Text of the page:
As well we know, the cold and flu seasons are upon us. An old folk cure for the cold was to put a sliced onion on the soles of your feet, apply socks then hit the sack. The remedy likely has its roots in onions’ impressive nutritional values, as they are rich in vitamins A, B6, C and E and the minerals sodium, potassium and iron.
These nutrients are at their highest if you eat your onion raw. You can make a tasty instant pickle (inspired by South Asian condiments) of very finely chopped onion – yellow or red – mixed with finely chopped red chili, a good pinch of sea salt and a squirt of lime. The lime juice removes that pungent aftertaste and onion breath. This pickle is lovely on any kind of curry dish. The chili will also quickly unblock a stuffy nose!

Taking stock

There’s no denying that some of these dark days are bleak. But a delicious dish can help the mood. Especially something deeply hearty with maybe a bit of sweetness thrown in. French onion soup always hits that spot for me. It’s a cheap meal and makes an excellent lunch – but note: it’s not a quick dish.
The classic version uses a beef stock, though some cooks prefer to use chicken stock. Make your own if possible. Vegetarians need to work harder to get that umami flavour, but it definitely is achievable. You can add a teaspoon of marmite, or soy sauce or miso paste.Depending on the flavour of your onions, you might need an extra spoon when you do your final taste adjustment before serving. I always add a Parmesan rind when I add the stock – it makes a world of difference.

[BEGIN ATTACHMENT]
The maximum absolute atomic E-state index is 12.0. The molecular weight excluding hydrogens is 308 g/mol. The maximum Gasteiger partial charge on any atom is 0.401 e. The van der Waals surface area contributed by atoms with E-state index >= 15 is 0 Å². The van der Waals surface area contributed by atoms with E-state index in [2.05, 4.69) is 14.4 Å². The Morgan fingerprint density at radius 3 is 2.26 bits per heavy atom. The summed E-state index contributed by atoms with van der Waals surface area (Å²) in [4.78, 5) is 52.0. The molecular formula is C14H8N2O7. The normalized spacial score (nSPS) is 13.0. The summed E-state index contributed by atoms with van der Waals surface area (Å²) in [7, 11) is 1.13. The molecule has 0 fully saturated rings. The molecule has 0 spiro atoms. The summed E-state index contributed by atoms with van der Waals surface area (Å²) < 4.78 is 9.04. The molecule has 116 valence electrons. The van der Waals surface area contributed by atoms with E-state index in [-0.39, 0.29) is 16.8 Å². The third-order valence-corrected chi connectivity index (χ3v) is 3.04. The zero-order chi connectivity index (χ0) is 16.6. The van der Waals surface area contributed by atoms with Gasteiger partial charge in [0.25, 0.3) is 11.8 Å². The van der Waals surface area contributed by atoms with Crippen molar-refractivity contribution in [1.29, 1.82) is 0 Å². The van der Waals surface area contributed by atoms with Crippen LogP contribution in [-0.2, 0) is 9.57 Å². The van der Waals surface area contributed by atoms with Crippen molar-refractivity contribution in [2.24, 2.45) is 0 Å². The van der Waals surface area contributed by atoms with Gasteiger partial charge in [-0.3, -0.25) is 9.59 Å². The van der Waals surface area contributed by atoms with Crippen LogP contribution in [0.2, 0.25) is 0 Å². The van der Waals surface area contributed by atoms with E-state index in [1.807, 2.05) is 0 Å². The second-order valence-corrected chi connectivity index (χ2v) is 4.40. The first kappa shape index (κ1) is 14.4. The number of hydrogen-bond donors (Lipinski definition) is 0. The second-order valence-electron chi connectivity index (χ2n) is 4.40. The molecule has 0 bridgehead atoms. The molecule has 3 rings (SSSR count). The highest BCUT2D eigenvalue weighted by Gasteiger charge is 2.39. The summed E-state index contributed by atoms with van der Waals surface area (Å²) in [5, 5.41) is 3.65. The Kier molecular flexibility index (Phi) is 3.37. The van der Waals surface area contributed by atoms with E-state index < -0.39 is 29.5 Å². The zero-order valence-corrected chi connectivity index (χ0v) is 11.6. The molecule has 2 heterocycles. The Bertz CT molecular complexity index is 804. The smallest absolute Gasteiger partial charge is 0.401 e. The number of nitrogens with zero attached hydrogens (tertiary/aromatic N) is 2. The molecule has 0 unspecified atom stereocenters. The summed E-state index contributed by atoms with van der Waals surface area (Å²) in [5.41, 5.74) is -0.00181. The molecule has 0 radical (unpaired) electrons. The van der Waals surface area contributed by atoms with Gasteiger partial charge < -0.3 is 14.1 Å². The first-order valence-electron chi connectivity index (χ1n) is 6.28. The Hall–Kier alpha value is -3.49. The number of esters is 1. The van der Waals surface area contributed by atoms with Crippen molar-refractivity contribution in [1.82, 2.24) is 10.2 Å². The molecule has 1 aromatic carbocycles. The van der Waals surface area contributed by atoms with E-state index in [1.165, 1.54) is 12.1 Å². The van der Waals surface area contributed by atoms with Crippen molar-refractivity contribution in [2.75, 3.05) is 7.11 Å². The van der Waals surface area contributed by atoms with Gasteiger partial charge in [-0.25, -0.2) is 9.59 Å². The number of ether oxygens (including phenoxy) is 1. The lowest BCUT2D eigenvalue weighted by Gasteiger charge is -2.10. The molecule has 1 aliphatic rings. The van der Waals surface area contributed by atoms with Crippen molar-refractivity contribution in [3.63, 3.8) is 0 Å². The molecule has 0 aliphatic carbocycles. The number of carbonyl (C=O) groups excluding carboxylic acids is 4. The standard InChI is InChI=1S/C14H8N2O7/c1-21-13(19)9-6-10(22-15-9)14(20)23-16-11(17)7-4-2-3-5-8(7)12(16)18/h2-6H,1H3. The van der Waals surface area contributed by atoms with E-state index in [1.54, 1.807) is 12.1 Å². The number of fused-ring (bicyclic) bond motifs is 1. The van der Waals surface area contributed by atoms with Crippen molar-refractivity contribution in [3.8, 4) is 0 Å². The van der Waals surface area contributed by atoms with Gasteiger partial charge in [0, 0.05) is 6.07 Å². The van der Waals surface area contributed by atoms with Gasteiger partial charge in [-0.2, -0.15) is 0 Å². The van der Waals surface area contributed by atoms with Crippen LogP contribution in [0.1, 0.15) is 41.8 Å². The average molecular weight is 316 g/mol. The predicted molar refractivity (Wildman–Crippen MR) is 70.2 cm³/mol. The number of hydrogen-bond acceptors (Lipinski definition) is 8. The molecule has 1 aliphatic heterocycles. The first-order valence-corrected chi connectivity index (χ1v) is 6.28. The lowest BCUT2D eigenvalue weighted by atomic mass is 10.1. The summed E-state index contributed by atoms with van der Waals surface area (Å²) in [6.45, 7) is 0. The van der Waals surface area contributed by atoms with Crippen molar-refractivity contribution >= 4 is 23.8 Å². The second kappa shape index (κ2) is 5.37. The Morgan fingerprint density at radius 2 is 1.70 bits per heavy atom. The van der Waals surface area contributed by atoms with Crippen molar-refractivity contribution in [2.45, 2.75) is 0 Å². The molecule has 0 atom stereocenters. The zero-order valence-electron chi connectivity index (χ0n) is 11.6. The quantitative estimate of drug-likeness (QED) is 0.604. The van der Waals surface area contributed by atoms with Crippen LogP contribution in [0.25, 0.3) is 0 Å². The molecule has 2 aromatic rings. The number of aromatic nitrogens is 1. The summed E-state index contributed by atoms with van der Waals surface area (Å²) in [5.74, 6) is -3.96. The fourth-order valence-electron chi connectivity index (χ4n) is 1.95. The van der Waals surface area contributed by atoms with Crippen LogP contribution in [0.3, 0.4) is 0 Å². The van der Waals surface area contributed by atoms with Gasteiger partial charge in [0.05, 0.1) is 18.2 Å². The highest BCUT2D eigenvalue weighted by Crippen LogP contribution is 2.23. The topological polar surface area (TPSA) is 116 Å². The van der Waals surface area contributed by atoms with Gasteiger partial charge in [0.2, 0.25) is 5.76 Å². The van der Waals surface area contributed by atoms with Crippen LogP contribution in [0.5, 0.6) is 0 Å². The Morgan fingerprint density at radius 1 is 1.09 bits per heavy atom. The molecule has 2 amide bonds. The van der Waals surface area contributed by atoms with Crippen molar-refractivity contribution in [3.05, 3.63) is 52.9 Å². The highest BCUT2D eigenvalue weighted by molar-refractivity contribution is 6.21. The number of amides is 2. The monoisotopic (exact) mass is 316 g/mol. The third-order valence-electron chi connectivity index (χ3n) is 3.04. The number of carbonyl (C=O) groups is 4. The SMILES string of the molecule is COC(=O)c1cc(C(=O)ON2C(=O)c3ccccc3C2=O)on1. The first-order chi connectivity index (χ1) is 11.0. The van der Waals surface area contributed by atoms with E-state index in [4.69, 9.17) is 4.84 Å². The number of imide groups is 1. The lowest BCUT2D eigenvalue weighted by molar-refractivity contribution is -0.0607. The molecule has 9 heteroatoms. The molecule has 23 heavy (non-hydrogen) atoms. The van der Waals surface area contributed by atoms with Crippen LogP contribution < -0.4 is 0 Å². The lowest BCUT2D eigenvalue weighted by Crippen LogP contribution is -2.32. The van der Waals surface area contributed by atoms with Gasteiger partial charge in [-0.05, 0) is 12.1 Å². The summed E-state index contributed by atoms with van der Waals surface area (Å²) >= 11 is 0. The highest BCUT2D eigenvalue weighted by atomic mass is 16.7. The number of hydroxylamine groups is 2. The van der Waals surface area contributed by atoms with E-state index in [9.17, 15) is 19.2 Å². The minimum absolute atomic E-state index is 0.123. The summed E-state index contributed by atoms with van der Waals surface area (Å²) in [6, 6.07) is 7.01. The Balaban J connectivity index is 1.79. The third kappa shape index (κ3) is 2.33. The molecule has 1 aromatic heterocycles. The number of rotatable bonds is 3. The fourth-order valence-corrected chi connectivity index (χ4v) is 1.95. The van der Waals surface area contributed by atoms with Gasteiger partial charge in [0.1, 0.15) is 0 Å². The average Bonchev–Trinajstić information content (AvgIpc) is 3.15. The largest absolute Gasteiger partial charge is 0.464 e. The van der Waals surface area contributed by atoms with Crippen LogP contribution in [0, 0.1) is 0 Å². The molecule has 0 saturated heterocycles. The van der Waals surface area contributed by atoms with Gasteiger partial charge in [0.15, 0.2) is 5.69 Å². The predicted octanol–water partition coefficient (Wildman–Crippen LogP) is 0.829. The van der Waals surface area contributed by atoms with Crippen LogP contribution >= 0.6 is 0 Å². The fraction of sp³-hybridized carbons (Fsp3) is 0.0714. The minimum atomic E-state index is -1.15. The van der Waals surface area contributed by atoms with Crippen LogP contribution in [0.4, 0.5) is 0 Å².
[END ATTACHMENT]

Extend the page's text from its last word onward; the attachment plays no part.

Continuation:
For maximum flavour, make mushroom stock. Peel and dice a carrot, wash and slice a leek, roughly chop an onion, peel and half six medium garlic cloves, wash and quarter a kilo of button mushrooms. Get a few sprigs of parsley, six thyme sprigs, a bay leaf, two teaspoons of whole black peppercorns, 2.8 litres of water and a quarter teaspoon of sea salt. Heat a couple of tablespoons of veg oil, add the veggies (minus the garlic and mushrooms) stir for about eight minutes. Add the garlic and cook for a minute. Add the mushrooms, parsley, thyme, bay leaf, peppercorns and salt and cook for four minutes. Pour in the water, bring to the boil, then simmer for an hour. Strain and freeze what you don’t need.